(National Sentinel) Korea: Tensions remained high on the Korean peninsula Monday, as the United States conducted another successful test of its THAAD missile defense system while South Korean officials openly considered their own nuclear arsenal to counter the North’s growing atomic threat.

As reported by McClatchy DC, South Korean lawmakers are wary of both Pyongyang and Washington — the former due to its growing nuclear capability along with the means to deliver such weapons, and Washington because they’re not sure the Trump administration would act to protect Seoul in case of attack.

“Trump’s ‘America-first’ policy has triggered this kind of public sentiment,” said Moon Chung In, a top national security adviser to South Korean President Moon Jae In. In addition, he said, Trump wavered during his campaign, even going so far as to suggest that South Korea and Japan develop their own nuclear arsenals.


While President Moon, a liberal who took office in May, does not support calls for South Korea to join the nuclear club, polls show that a majority of South Koreans surveyed favor the idea. Support bumps higher whenever North Korea conducts a nuclear or missile test and members of South Korea’s two major conservative parties are pressing Moon to at least explore the nuclear option of developing nuclear weapons.

“They want to strike a better balance of power between South and North Korea, and I also support that position,” said Yoon Young Seok, an elected member of South Korea’s National Assembly who belongs to the conservative Liberty Korea Party. He added that half of his party’s 107 lawmakers support South Korea arming itself with nuclear weapons.

South Korea was in the process of developing nuclear warheads in the 1970s but was persuaded by the U.S. to abandon the program in 1975, signing the international nuclear non-proliferation treaty.


U.S. analysts say North Korea could have the capability to miniaturize a nuclear warhead that, when placed atop a missile, could threaten the continental United States within a year or two. If that capability is affirmed, many South Koreans fear that U.S. leaders may grow reluctant to defend South Korea in a conventional war with North Korea, fearing it could lead to a full-blown nuclear exchange.

“If North Korea develops an ICBM and deploys nuclear weapons, will the United States deploy military forces at the right time in case of a contingency?” said Yoon. “If North Korea’s nuclear missiles can hit the mainland, will the United States protect South Korea during an attack? There are suspicions and concerns about these questions.”

“There are an increasing number of lawmakers who are studying armament, or what we call nuclear sovereignty,” added lawmaker Kim Jong Dae, a member of the Justice Party, which is generally aligned with President Moon’s Democratic Party.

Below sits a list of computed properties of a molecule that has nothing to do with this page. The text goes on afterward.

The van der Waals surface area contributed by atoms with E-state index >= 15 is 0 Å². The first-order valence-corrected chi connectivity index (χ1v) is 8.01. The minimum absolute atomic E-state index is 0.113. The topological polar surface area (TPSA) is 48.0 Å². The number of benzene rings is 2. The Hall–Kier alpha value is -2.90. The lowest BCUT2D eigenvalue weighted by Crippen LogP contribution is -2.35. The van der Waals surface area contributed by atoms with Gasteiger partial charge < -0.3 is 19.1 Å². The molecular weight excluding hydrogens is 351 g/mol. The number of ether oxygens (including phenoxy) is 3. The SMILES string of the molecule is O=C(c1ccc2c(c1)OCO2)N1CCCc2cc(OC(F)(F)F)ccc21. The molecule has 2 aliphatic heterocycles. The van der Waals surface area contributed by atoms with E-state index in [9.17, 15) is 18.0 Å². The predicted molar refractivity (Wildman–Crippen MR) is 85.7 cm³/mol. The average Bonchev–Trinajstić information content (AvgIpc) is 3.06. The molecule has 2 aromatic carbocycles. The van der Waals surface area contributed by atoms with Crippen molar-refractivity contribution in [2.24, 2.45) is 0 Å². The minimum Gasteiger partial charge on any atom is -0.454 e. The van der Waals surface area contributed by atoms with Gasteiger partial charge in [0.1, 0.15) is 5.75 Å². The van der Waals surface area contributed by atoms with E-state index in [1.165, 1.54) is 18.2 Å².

Washington has been attempting to assuage those concerns. In February Defense Secretary James Mattis visited South Korea, telling Seoul’s leaders he wanted “to make clear the administration’s full commitment to the United Nations mission in defense of your democracy.”

South Korea has about 20 nuclear power plants so it possesses the ability and expertise to develop a nuclear arsenal if it so chooses. But it would then be in violation of its treaty with the U.S., and would also likely face the same kind of international sanctions as North Korea.

Plus, it would take a number of years for South Korea to develop a reliable arsenal, leaving it vulnerable. And North Korea might just decide to strike first.

If Japan also decided to pursue a nuclear development program, that would likely not sit well with China, which would ramp up its own program (though Beijing is already doing that).

As for THAAD, Reuters noted:

The test, conducted over the Pacific Ocean, comes amid heightened tensions with North Korea, which on Saturday said it had conducted its own successful test of a long-range intercontinental ballistic missile (ICBM) that proved it has the capacity to strike American’s mainland.

The latest U.S. test of the Terminal High Altitude Area Defense (THAAD) system was planned well before North Korea’s latest missile launch, but it comes at a time of rising tension with the country since Pyongyang launched its first-ever test of an ICBM on July 4.

The Missile Defense Agency (MDA) said Sunday that the U.S. has now successfully intercepted test targets 15 times for its THAAD weapon system, though the latest test involved a medium-range missile, and not the long-range kind being tested out of North Korea.

Meanwhile: UN Ambassador Nikki Haley dismissed reports the U.S. was seeking a UN Security Council emergency meeting regarding North Korea, saying, “The time for talk is over.”

“There is no point in having an emergency session if it produces nothing of consequence,” Haley said, before noting that North Korea is already the target of a number of Security Council resolutions which, she said, “they violate with impunity.”

She added there was little point in securing a new resolution against North Korea, nothing that China would likely veto it anyway.

“An additional Security Council resolution that does not significantly increase the international pressure on North Korea is of no value,” she said. “In fact, it is worse than nothing, because it sends the message to the North Korean dictator that the international community is unwilling to seriously challenge him.”

For now, it’s all up to Beijing.

“China must decide whether it is finally willing to take this vital step. The time for talk is over,” she said.

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